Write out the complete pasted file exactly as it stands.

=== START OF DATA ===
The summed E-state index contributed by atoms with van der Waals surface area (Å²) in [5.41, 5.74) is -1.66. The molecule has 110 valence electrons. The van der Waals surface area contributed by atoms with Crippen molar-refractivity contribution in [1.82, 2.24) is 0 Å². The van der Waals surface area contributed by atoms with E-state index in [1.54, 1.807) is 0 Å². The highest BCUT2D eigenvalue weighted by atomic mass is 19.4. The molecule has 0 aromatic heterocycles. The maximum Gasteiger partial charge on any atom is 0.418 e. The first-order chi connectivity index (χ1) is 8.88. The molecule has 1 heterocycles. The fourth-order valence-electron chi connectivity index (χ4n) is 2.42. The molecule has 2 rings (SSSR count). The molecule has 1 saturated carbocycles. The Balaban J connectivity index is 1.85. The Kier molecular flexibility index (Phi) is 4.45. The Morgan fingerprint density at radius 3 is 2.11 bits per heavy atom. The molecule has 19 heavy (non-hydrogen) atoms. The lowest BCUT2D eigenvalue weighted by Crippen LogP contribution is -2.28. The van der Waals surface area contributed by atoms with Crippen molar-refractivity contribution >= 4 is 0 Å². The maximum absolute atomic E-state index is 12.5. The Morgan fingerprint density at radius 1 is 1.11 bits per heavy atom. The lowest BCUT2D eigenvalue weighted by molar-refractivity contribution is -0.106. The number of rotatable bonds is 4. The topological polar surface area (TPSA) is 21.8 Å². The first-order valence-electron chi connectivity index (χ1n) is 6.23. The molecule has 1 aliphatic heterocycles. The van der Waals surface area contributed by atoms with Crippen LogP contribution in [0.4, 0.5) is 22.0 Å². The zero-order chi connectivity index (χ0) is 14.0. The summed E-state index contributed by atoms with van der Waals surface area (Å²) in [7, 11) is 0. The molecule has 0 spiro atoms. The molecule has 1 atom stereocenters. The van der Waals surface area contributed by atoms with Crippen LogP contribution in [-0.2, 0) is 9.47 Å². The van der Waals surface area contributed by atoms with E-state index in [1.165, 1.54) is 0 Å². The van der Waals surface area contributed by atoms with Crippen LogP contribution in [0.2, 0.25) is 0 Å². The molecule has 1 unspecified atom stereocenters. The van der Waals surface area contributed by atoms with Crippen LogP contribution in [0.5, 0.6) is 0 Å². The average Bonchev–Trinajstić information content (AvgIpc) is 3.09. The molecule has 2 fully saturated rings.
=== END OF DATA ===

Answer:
The summed E-state index contributed by atoms with van der Waals surface area (Å²) in [5.41, 5.74) is -1.66. The molecule has 110 valence electrons. The van der Waals surface area contributed by atoms with Crippen molar-refractivity contribution in [1.82, 2.24) is 0 Å². The van der Waals surface area contributed by atoms with E-state index in [1.54, 1.807) is 0 Å². The highest BCUT2D eigenvalue weighted by atomic mass is 19.4. The molecule has 0 aromatic heterocycles. The maximum Gasteiger partial charge on any atom is 0.418 e. The first-order chi connectivity index (χ1) is 8.88. The molecule has 1 heterocycles. The fourth-order valence-electron chi connectivity index (χ4n) is 2.42. The molecule has 2 rings (SSSR count). The molecule has 1 saturated carbocycles. The Balaban J connectivity index is 1.85. The Kier molecular flexibility index (Phi) is 4.45. The Morgan fingerprint density at radius 3 is 2.11 bits per heavy atom. The molecule has 19 heavy (non-hydrogen) atoms. The lowest BCUT2D eigenvalue weighted by Crippen LogP contribution is -2.28. The van der Waals surface area contributed by atoms with Crippen molar-refractivity contribution >= 4 is 0 Å². The maximum absolute atomic E-state index is 12.5. The Morgan fingerprint density at radius 1 is 1.11 bits per heavy atom. The lowest BCUT2D eigenvalue weighted by molar-refractivity contribution is -0.106. The number of rotatable bonds is 4. The topological polar surface area (TPSA) is 21.8 Å². The first-order valence-electron chi connectivity index (χ1n) is 6.23. The molecule has 1 aliphatic heterocycles. The van der Waals surface area contributed by atoms with Crippen LogP contribution in [0.4, 0.5) is 22.0 Å². The zero-order chi connectivity index (χ0) is 14.0. The summed E-state index contributed by atoms with van der Waals surface area (Å²) in [7, 11) is 0. The molecule has 0 spiro atoms. The molecule has 1 atom stereocenters. The van der Waals surface area contributed by atoms with Crippen LogP contribution in [-0.2, 0) is 9.47 Å². The van der Waals surface area contributed by atoms with E-state index in [1.165, 1.54) is 0 Å². The van der Waals surface area contributed by atoms with Crippen LogP contribution in [0.2, 0.25) is 0 Å². The molecule has 1 unspecified atom stereocenters. The van der Waals surface area contributed by atoms with Crippen LogP contribution in [0.5, 0.6) is 0 Å². The average Bonchev–Trinajstić information content (AvgIpc) is 3.09. The molecule has 2 fully saturated rings.